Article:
This uplifting novel of clashing cultures and faith in the underdog will leave readers with hope for troubled teens.

SHADES OF GRAY

In Hale’s novel, a teacher reaches out to the children the educational system has left behind—all while desperately wanting children of her own.

After Olivia Dalton losing her job as a high school teacher, she and two other teachers were asked to take at-risk students into a special prevention program and guide them to graduation. Olivia’s big heart entangles her in the personal lives of her students, but she strives to understand the lives they live in a neighborhood just blocks away—but in a much different world—from hers. While she and her husband, Tom, struggle to conceive a child of their own (a cause of tension in their marriage), her teen students flaunt pregnancies that show someone cared about them for at least one night. Despite her cheery optimism, Olivia sees the consequences her students face; some spend time in jail, commit robberies and succumb to the violence of the street. Though the setting feels like the ’80s (Hale herself was a dropout-prevention teacher in New York City years ago) the core of the material is contemporary. As usual, the highest-risk students often need a teacher’s faith most. Hale’s use of urban dialect to represent how Dalton’s students speak feels genuine yet not condescending. Ultimately, Dalton’s respect for her students—for their music, commitment to each other and their potential to overcome disadvantages—helps reveal a cast of teens worth caring about. The authentic emotional conversations about adoption also make up for the limited details regarding the reality of that route’s difficulty and expense.

This uplifting novel of clashing cultures and faith in the underdog will leave readers with hope for troubled teens.

Pub Date: Dec. 19, 2011

ISBN: 978-1462061013

Page Count: 356

Publisher: iUniverse

Review Posted Online: June 7, 2012

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Fresh and upbeat, though not without flaws.

THE LOVE HYPOTHESIS

An earnest grad student and a faculty member with a bit of a jerkish reputation concoct a fake dating scheme in this nerdy, STEM-filled contemporary romance.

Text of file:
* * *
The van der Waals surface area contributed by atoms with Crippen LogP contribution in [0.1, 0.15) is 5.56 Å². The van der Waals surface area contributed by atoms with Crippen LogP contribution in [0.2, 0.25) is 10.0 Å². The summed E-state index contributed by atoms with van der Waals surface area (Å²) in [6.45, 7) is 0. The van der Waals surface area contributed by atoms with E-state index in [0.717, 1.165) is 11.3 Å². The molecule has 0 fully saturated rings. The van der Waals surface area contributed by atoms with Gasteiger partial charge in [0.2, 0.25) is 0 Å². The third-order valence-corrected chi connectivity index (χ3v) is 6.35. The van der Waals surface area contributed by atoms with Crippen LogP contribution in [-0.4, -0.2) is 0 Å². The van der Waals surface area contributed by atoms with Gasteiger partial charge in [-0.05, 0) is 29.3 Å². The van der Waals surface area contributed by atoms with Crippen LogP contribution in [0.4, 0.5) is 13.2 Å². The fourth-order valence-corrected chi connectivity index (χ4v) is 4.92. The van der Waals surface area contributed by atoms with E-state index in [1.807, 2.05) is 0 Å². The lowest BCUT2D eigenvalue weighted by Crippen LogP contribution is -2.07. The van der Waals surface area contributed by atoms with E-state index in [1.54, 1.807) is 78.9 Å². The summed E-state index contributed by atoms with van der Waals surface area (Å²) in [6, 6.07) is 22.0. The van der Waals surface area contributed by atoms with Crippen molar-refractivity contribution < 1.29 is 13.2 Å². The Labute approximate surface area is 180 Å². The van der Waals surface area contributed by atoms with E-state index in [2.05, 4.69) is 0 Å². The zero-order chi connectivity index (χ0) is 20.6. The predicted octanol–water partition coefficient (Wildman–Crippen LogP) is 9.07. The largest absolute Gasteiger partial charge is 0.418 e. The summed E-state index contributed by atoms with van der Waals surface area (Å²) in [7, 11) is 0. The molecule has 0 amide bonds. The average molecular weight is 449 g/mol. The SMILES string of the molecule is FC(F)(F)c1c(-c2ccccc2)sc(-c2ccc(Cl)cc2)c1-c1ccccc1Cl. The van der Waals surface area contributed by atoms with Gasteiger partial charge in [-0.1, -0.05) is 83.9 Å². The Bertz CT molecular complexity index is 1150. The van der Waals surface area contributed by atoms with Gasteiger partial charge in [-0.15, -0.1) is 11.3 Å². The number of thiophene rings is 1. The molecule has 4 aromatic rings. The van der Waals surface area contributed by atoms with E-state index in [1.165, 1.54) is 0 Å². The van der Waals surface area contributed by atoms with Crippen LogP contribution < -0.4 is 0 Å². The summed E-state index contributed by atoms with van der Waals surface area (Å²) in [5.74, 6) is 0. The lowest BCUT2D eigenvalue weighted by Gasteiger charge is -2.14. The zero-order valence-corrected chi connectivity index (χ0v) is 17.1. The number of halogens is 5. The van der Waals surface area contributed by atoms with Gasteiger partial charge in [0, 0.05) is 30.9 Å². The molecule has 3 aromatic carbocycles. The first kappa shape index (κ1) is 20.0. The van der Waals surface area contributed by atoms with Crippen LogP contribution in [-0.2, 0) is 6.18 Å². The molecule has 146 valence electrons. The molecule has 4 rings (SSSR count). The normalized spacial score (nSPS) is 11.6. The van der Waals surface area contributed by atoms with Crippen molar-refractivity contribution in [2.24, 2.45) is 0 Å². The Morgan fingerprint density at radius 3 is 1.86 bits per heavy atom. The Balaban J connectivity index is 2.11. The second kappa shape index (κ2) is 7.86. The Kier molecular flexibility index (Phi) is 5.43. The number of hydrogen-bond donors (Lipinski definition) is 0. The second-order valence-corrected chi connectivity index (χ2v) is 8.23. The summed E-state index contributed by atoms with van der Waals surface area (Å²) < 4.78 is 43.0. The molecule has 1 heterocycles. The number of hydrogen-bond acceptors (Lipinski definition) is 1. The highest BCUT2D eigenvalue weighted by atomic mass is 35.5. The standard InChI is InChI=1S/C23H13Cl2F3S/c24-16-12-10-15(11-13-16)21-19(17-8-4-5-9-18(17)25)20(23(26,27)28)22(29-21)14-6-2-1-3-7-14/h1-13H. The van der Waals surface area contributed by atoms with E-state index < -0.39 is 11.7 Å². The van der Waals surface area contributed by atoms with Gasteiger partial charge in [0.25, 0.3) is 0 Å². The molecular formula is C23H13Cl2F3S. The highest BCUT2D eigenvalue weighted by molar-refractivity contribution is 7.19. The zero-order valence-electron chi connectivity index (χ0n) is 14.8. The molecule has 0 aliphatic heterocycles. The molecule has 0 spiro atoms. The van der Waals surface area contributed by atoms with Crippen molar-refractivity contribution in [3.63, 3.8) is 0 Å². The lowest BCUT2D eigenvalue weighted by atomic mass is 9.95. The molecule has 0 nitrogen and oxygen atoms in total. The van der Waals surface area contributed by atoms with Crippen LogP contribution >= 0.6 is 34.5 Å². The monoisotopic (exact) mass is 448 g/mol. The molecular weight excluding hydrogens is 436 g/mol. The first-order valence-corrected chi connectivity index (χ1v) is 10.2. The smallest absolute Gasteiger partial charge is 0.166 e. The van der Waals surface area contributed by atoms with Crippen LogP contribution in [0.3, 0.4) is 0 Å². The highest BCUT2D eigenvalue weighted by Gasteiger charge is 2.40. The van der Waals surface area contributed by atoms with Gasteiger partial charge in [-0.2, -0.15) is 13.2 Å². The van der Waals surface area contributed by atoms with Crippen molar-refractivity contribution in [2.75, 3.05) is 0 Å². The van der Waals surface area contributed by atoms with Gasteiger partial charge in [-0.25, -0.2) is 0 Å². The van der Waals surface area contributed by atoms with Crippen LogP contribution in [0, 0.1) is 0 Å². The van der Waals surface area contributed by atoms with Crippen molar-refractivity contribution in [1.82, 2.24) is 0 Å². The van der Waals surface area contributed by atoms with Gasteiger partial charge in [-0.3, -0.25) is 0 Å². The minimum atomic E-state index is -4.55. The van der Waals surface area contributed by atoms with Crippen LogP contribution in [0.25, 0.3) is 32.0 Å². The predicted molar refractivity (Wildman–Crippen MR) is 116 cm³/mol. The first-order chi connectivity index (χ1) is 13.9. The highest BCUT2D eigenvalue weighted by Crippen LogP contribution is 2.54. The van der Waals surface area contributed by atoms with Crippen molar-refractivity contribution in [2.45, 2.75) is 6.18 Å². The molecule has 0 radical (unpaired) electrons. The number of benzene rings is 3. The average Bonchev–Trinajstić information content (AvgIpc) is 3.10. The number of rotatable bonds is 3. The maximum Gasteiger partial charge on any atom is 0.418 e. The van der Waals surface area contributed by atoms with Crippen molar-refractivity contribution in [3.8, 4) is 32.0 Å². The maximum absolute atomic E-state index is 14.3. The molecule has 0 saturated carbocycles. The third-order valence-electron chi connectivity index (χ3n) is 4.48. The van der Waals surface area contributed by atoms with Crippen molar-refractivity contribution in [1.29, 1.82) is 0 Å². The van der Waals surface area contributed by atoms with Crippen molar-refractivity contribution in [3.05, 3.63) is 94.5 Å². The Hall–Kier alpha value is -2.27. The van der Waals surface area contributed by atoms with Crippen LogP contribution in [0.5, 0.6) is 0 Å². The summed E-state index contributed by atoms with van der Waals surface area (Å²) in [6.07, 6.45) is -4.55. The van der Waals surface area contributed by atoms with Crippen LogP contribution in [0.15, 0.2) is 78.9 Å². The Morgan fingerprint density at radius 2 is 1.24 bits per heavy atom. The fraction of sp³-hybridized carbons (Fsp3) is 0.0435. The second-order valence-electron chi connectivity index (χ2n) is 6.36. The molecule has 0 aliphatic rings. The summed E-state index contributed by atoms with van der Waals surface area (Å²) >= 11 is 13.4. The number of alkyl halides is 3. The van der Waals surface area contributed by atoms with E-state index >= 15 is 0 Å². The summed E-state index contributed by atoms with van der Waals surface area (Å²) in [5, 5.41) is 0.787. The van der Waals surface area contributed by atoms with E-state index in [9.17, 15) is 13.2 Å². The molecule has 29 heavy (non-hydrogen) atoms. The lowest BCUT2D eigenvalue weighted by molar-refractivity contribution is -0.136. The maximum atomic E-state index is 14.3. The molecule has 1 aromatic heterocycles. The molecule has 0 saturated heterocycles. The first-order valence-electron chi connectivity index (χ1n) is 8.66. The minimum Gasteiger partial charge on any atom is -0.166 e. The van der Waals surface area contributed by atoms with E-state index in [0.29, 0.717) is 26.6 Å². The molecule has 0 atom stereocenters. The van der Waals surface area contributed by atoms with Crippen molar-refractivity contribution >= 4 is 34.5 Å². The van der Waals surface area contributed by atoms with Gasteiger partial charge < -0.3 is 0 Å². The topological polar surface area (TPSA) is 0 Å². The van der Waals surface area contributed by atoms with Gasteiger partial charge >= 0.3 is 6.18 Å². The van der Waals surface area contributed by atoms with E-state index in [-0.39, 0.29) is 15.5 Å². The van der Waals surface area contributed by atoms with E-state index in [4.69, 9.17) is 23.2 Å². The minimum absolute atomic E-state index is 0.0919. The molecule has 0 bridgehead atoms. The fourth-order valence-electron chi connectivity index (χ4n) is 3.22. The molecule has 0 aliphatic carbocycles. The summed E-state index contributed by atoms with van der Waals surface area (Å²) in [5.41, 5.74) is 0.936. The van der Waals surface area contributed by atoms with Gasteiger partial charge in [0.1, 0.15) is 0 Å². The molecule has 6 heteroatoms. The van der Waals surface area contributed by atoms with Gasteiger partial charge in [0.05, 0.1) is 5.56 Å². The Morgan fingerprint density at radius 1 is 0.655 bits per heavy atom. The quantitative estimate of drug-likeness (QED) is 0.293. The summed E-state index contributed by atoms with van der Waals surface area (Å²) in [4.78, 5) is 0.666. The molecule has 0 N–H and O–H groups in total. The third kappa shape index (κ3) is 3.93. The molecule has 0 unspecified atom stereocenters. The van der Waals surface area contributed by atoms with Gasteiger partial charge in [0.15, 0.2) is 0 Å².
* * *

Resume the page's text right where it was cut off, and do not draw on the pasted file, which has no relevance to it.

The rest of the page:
Olive Smith and professor Adam Carlsen first met in the bathroom of Adam's lab. Olive wore expired contact lenses, reducing her eyes to temporary tears, while Adam just needed to dispose of a solution. It's a memory that only one of them has held onto. Now, nearly three years later, Olive is fully committed to her research in pancreatic cancer at Stanford University's biology department. As a faculty member, Adam's reputation precedes him, since he's made many students cry or drop their programs entirely with his bluntness. When Olive needs her best friend, Anh, to think she's dating someone so Anh will feel more comfortable getting involved with Olive's barely-an-ex, Jeremy, she impulsively kisses Adam, who happens to be standing there when Anh walks by. But rumors start to spread, and the one-time kiss morphs into a fake relationship, especially as Adam sees there's a benefit for him. The university is withholding funds for Adam's research out of fear that he'll leave for a better position elsewhere. If he puts down more roots by getting involved with someone, his research funds could be released at the next budgeting meeting in about a month's time. After setting a few ground rules, Adam and Olive agree that come the end of September, they'll part ways, having gotten what they need from their arrangement. Hazelwood has a keen understanding of romance tropes and puts them to good use—in addition to fake dating, Olive and Adam are an opposites-attract pairing with their sunny and grumpy personalities—but there are a couple of weaknesses in this debut novel. Hazelwood manages to sidestep a lot of the complicated power dynamics of a student-faculty romance by putting Olive and Adam in different departments, but the impetus for their fake relationship has much higher stakes for Adam. Olive does reap the benefits of dating a faculty member, but in the end, she's still the one seemingly punished or taunted by her colleagues; readers may have been hoping for a more subversive twist. For a first novel, there's plenty of shine here, with clear signs that Hazelwood feels completely comfortable with happily-ever-afters.